This article is part of the Provost's Project on Innovation series
A teacher and mentor for more than three decades, School of Nursing Associate Dean Pamela Jeffries, Ph.D., has made a career, and a national reputation, of helping students learn better through innovative instruction.
As an advocate of inspired teaching everywhere, and across all disciplines, Jeffries believes that enabling students to learn effectively is fundamentally a creative occupation. Through her work, Jeffries has been at the forefront of improving how students are taught—and more to the point, how effectively they learn—so that they may in turn provide better care to patients in the hospital. As she explains, the traditional "sage on a stage" lecture format is one she always found lacking. "I'm a very visual person, and I'm also kinesthetic. Therefore I wanted hands on activities because I like to learn in those ways," she says. "I always wanted to try something different, for the students to be engaged and interactive. You've got to evaluate—is it working or not?—because you don't want to harm students."
From the very start of her nursing career, the obstacles to innovation were numerous. Medical knowledge and technology were exploding, but methods of instruction were hunkered down in the pedagogical bunker, remaining fixed and steadfastly conventional. Most nurses were doing their most important learning on the job once they completed nursing school, and to a significant extent this is still the case today. As Jeffries points out, "Many times our nursing graduates are not meeting the needs of our clinical facilities as reported by national leaders in nursing, whether it's community-based or acute care. We've heard for years and years that we need to produce better graduates." And so she began to pioneer the use of patient simulators, using lifelike animatronic human robots to simulate clinical events with human patients, a movement that has grown into one of the most powerful forces of modern health care education today. "Pilots practice on simulators, thank goodness, before we get in an airplane," she points out. "They simulate the bad weather, all these complications that they have to endure in flying. We're doing the same thing. There's an explosion, actually, of clinical simulations, not only in nursing but across the health care profession."
A staunch advocate of finding and using what works best, Jeffries maintains that while learning through the use of clinical simulation pedagogy should be a positive experience, it must also reflect both the variability and the intensity inherent in a clinical encounter. "It is often said [of nursing] that 'it's just a caring profession,' but you've got to be quite clever, you've got to apply the sciences," Jeffries says. "Go over to Johns Hopkins Hospital, go on the unit and watch a nurse in intensive care or on a medical/surgical floor or in a pediatric unit. Quick assessments are needed. Decisions are made all the time." In other words, the world of nursing in action is no place for the incapable or unprepared. Nurses today are on their feet—thinking—problem solving all day long. Their training needs to prepare them for that. "What I love about the concept of clinical simulations is that we can now set this environment and standardize some of the education," she says. "We can see how that nurse is thinking on his or her feet, how they're caring for that patient, how they're assessing. Do they have the acute knowledge, skills, and attitudes that we want?"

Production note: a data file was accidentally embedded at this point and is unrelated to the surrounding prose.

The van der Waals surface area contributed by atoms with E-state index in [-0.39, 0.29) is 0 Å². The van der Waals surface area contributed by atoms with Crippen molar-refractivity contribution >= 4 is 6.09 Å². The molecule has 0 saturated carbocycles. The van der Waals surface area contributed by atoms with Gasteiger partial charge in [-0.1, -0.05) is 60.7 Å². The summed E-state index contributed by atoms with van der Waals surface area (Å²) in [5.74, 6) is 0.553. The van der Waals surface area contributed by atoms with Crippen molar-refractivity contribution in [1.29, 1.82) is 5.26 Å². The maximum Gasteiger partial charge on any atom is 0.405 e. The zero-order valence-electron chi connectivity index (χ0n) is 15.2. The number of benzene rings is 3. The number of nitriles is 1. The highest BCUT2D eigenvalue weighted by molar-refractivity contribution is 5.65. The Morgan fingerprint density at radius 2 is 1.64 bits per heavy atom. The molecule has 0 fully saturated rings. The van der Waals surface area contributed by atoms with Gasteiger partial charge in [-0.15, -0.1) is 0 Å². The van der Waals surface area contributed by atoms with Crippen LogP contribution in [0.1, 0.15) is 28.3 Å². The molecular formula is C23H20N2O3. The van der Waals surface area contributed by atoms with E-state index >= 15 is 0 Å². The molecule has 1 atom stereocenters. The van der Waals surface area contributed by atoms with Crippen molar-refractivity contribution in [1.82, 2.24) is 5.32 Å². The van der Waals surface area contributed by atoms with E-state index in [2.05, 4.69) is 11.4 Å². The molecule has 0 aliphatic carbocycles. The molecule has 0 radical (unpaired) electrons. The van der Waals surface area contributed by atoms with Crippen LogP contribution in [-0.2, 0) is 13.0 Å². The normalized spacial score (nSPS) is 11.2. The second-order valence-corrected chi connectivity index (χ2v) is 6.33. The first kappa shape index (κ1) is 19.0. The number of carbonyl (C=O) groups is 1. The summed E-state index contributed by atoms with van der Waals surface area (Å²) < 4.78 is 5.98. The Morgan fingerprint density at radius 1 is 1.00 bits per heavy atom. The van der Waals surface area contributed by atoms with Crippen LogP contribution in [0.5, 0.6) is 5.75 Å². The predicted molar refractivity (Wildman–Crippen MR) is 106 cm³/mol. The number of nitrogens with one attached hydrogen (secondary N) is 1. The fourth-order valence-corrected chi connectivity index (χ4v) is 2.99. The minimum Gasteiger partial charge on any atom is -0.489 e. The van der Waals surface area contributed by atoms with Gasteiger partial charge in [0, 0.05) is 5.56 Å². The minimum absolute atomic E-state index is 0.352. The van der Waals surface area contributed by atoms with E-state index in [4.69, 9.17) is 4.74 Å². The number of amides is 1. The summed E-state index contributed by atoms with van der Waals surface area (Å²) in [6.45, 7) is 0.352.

After the simulation event, which typically lasts for 20 minutes, comes the debriefing among the students and instructor, an approach fundamentally different from the traditional lecture-and-notes teaching model. "It's in an advocacy/inquiry encounter," Jeffries explains. "It's not threatening. It is not, 'Why didn't you do that? Why didn't you do this?' but rather, 'Help me understand why you prioritized in this manner.'" The great difference in this approach is that it provides feedback and enhances learning for both the student and the instructor. "Students let you know why they did what they did, and as an instructor, I am listening. Their answers, their framing, their perception help inform my practice as an educator. If there are gaps in the curriculum, I need to redo, I need to fix those gaps."
But building new models is never easy. Jeffries recalls episodes of determined indifference—if not outright resistance—to her ideas, and a general lack of progressive thinking that she still occasionally encounters. "There still is resistance," she says. "Any time you have change, you're going to have your early adopters, your late adopters, and then just the naysayers." She believes that the increasing use of human patient simulators has the potential to standardize nursing education to a level that has never been achieved before—a learning outcomes-focused goal that she thinks represents the wave of the future of education across all disciplines. And since arriving at Johns Hopkins three years ago, she has been eager to spread the word whenever and wherever she can. "I've been at the table talking about how we can work collaboratively as a group," she says of the broader need for more innovation in education. "We don't need to replicate different teaching centers nine different ways. We should have one center for teaching excellence where we prepare better educators, where there is some faculty development and where teaching is visible and recognized and there's an award system for teaching made at the central level, not at nine different divisions. That's one area that needs improvement, but I see forward movement in it. And as we move into interprofessional education, with the health care disciplines coming together to teach and facilitate our students, this notion of collaborative teaching and learning is very important."